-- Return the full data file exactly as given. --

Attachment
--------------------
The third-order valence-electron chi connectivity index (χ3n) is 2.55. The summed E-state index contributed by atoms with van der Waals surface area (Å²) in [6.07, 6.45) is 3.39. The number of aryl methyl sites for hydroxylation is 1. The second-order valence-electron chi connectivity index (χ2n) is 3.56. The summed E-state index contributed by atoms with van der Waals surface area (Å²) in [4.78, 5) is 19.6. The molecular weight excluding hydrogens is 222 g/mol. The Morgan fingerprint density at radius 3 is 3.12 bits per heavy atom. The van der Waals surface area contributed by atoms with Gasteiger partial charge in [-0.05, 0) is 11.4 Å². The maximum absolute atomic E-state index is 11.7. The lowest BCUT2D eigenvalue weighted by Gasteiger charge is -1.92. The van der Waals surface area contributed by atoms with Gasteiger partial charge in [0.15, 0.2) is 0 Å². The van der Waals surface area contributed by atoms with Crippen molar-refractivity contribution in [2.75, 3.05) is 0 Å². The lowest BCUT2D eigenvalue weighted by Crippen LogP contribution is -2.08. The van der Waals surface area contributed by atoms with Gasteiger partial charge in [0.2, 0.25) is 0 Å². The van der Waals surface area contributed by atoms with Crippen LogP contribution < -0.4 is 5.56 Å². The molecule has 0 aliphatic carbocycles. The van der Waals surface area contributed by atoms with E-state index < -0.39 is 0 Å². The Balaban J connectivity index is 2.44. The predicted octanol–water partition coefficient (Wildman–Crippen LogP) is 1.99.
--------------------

The third-order valence-electron chi connectivity index (χ3n) is 2.55. The summed E-state index contributed by atoms with van der Waals surface area (Å²) in [6.07, 6.45) is 3.39. The number of aryl methyl sites for hydroxylation is 1. The second-order valence-electron chi connectivity index (χ2n) is 3.56. The summed E-state index contributed by atoms with van der Waals surface area (Å²) in [4.78, 5) is 19.6. The molecular weight excluding hydrogens is 222 g/mol. The Morgan fingerprint density at radius 3 is 3.12 bits per heavy atom. The van der Waals surface area contributed by atoms with Gasteiger partial charge in [-0.05, 0) is 11.4 Å². The maximum absolute atomic E-state index is 11.7. The lowest BCUT2D eigenvalue weighted by Gasteiger charge is -1.92. The van der Waals surface area contributed by atoms with Gasteiger partial charge in [0.15, 0.2) is 0 Å². The van der Waals surface area contributed by atoms with Crippen molar-refractivity contribution in [2.75, 3.05) is 0 Å². The lowest BCUT2D eigenvalue weighted by Crippen LogP contribution is -2.08. The van der Waals surface area contributed by atoms with Gasteiger partial charge in [0.2, 0.25) is 0 Å². The van der Waals surface area contributed by atoms with Crippen LogP contribution < -0.4 is 5.56 Å². The molecule has 0 aliphatic carbocycles. The van der Waals surface area contributed by atoms with E-state index < -0.39 is 0 Å². The Balaban J connectivity index is 2.44. The predicted octanol–water partition coefficient (Wildman–Crippen LogP) is 1.99.